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Five years since 'Malice at the Palace'


By basketball reporter John Whiting

Published: 11:06AM Friday November 20, 2009 Source: ONE Sport

This week marks five years since the NBA's infamous 'Malice at the Palace'.

It was a scene that will live on forever as the moment player and crowd interaction went a step too far.

With 45 seconds remaining and the Indiana Pacers leading by double digits over the Detroit Pistons at their home court the Palace of Auburn Hills, Ron Artest sparked a riot when he fouled Ben Wallace.

Wallace responded with an aggressive shove and tensions boiled over for both sides as the referees tried to break up the all-in fight.

A smug Artest then walked over and lay down on the scorers' table while the action continued on around him.

One of the Detroit fans took it too far and threw his drink at Artest, hitting him square on the chest.

Without any hesitation, Artest raced into the stands to drop the fan while team-mate Stephen Jackson followed with punches of his own. Jermaine O'Neal also punched a fan who confronted him on court.

Things went from bad to worse as more fans joined in the scuffle, throwing drinks, food and even chairs.

Several innocent bystanders were injured in the ugly event, including women and children.

Artest, who now plays for the Los Angeles Lakers, was suspended for the remainder of the 2003/04 season for his actions.

Several of his team-mates also copped long bans and overall the NBA suspended nine players from both teams for a combined 140 games.

Artest's hefty suspension was the longest ever handed down for a game-time fight.

The fan who threw his drink at Artest and then punched him when he ran into the stands, John Green, was convicted of assault and sentenced to 30 days behind bars.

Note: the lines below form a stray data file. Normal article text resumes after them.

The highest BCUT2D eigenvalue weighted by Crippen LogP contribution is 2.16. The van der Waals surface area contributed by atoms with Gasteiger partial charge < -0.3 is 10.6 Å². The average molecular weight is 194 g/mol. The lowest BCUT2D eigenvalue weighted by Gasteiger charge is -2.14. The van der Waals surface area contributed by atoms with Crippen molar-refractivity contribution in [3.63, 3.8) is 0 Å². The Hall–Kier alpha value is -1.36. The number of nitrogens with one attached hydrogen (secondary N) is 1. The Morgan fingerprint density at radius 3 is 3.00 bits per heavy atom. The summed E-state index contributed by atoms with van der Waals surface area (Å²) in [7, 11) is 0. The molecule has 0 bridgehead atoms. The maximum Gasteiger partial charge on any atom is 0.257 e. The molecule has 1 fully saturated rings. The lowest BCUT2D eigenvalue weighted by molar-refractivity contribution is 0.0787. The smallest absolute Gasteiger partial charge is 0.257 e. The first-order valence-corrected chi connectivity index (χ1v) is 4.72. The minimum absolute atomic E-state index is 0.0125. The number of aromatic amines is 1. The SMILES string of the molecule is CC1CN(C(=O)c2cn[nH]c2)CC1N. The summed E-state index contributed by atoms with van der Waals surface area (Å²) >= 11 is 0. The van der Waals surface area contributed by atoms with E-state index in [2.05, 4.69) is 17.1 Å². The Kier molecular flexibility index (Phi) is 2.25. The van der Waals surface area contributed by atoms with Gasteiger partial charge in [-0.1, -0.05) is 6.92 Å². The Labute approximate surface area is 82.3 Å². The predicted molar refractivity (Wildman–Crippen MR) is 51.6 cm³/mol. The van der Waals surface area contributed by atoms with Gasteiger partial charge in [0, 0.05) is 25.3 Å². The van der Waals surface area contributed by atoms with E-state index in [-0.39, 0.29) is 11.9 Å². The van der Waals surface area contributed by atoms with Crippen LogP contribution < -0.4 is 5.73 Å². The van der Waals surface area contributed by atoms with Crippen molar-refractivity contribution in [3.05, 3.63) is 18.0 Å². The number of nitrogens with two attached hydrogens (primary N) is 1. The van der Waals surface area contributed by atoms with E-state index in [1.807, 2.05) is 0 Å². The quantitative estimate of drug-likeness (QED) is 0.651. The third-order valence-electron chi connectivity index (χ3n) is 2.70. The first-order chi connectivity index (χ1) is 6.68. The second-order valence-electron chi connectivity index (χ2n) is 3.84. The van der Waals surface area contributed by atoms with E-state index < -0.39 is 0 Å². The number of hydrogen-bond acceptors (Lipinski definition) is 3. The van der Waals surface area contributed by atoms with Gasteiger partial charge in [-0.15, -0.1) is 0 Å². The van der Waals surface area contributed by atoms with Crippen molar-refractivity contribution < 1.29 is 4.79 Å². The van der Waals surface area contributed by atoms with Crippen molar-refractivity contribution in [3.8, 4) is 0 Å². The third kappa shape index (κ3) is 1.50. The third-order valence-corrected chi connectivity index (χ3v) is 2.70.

Green was also banned from Detroit's home court for life.


But five years on the anger is well and truly gone and the two men at the centre of the brawl have come together in an attempt at redemption.

Speaking on ESPN, Green said he and Artest had been speaking for some time about the possibility of a community-based project in Detroit.

He said Artest had called his home to personally apologise for what went down.

"He said that he was sorry, that the whole thing embarrassed him as it did me," Green told ESPN.

"He wanted to do something for the community for troubled youth. Of course, I can't do much on this end without him.

"We tried to come up with something to give back to the community and come up with something positive. It's not like it's not always going to be known as the brawl, but maybe we could take something good out of it.

"I remember throwing the cup, actually a cup of Diet Coke, not a beer, but I had been drinking and I've had issues with alcohol in the past.

"I remember [Artest] running into the stands and grabbing the wrong person and I felt bad. I grabbed Artest from behind, the whole thing was kind of a huge blur. It happened so fast."

"Just a very bad scene. It was a scary situation."